Dr WOODRUFF (Franklin) - Mr Speaker, we were very surprised to read the Budget and see the underinvestment in Health this year. There is no doubt that the Premier and Minister for Health has made some very significant contributions in a number of areas and they are welcome, but what is missing is the sort of investment that very important healthcare worker organisations like the ANMF have been calling for for a number of years now.
As other members have spoken about, those areas are especially in valuing the work and properly compensating the workers who every day care for us when we are in the greatest need. Nurses and midwives are currently working overtime and double shifts on a regular basis because there are not enough permanent staff in the nursing pool and working with ratios which, according to the best national healthcare standards we have, are too high to ensure the best possible health outcomes that can be provided to patients if the proper ratios are met.
We have an enduring situation in Tasmania. It has been going on for a long time, but under this Government, over the last eight years, nothing has improved. This Government came into office in 2014 scorning the Labor-Greens government during 2008 following the global financial crisis for having, in their words, created a broken health system, but they have taken the health system of the state they were in charge of in 2014 and ground it into the ground even further.
The situation with paramedics in Ambulance Tasmania and the situation with nurses turning up for shifts and making them stay on for double shifts is absolutely unsupportable. This is not news to the Minister for Health and it was not news to the previous minister for health, Michael Ferguson, but what is very disappointing and incredibly insulting to nurses is that the Health minister and now Premier has not taken the opportunity, on the back of the good work in goodwill that has been done by the ANMF and other health organisations, to look at investment in the workforce.
The recommendation that has been clearly made is that we are desperately failing in Tasmania and we need to have a long-term pathway for recruitment and for retaining the excellent healthcare workers we have. At the moment we are totally reliant on overtime and agency staff. It is affecting morale terribly and COVID-19 has made the pressures graver than they were.
The Greens consulted with stakeholder groups widely before the 2021 election and what they told us was that unless we have a plan for recruitment and training and retention of staff that has to include appropriate pay and other incentives, we will never be able to keep our beautiful staff here in Tasmania. I believe the minister mentioned before that the department has been recruiting two staff a day for the last two months -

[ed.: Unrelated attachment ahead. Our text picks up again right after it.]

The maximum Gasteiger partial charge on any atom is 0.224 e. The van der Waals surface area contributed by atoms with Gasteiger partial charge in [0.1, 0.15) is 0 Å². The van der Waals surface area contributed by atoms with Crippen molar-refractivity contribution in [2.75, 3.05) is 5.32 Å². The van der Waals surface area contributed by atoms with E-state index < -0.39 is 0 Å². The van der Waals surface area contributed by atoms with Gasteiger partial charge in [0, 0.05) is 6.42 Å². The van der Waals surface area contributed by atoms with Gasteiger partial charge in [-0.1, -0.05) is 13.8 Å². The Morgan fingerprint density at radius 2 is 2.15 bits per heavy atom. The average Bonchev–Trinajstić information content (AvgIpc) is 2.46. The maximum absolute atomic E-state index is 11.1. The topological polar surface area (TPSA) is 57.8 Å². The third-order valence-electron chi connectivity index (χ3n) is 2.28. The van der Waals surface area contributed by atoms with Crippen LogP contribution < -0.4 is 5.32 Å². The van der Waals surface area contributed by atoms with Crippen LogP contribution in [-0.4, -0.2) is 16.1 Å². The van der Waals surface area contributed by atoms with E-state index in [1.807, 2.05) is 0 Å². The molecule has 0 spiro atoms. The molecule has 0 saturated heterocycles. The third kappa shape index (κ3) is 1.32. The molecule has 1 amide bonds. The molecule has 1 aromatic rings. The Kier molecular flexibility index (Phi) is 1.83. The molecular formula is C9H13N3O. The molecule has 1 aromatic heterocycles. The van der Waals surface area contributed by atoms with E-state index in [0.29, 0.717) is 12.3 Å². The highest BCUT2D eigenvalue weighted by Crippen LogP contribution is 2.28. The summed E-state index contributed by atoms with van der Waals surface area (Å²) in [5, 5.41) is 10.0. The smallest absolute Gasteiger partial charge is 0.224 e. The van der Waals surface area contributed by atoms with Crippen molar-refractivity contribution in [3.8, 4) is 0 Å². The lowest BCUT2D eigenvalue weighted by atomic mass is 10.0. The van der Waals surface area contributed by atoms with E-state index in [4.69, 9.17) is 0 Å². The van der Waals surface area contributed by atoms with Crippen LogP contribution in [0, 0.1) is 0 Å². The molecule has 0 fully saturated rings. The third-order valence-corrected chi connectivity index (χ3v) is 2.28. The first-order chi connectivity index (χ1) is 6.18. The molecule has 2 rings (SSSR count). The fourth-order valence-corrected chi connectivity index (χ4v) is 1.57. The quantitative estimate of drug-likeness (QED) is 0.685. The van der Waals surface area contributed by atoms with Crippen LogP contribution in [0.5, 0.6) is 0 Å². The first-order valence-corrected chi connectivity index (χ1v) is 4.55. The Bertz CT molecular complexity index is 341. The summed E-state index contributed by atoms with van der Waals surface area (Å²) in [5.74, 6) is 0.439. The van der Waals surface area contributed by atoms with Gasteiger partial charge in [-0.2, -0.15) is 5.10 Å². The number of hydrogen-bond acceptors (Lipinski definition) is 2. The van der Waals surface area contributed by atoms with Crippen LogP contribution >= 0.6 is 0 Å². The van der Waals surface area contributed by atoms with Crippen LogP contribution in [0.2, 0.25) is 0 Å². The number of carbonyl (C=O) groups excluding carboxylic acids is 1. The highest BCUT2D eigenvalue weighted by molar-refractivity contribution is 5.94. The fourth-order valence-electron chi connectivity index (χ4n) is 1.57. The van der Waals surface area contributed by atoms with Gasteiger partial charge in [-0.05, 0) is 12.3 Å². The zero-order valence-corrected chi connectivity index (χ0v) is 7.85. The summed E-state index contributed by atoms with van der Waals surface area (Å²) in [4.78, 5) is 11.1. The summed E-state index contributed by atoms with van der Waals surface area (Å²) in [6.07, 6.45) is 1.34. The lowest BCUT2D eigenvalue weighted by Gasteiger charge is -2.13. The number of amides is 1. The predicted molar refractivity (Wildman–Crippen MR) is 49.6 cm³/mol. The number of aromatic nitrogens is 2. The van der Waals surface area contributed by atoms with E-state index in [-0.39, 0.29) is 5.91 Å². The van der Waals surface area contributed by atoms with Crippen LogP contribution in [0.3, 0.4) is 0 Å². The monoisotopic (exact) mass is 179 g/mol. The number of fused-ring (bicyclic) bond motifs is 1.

Mr Rockliff - Twenty months.
Dr WOODRUFF - Twenty months. That is in a workforce of 12 175 and the point is how many people have left? We want to know what the actual increase is in the pool. The evidence of nurses and midwives, who are on the wards every day, is that it is not having any effect at all on their working conditions; the ratios of nurses to patients; the amount of overtime that is still being required; and the casualisation of the nursing pool.
We clearly do not have a plan that is supported by our nurses and midwives' union, the ANMF, which is threatening industrial action. The Greens showed that it was possible to prioritise the funding and the investment that is required for our long-term future. We did that last year in our alternative Budget. We listened to the AMNF, and funded 25 clinical educators and 50 clinical coaches because these are the people that are needed to support early graduate nurses and midwives and to continue to upskill existing ones.
We also funded 600 new graduate nurses and 120 permanent pool staff of nurses and midwives, so there is no requirement - except in extreme circumstances - for double shifts or working overtime. These are the sorts of conditions that states on the mainland are increasingly employing in their state hospitals. That means there will be a gradual erosion in our nursing pool, as people, given the cost of living and price of housing in Tasmania, will understandably need to move interstate to be able to support themselves, for their own survival and their family's survival.
When 120 000 people are living in poverty in Tasmania, and you have nurses and midwives not being well paid for the work that they do it, it is understandable that we will be losing people if we do not up the amount of support that we have. It is critical that the Government rethinks the investment into nurses and midwives.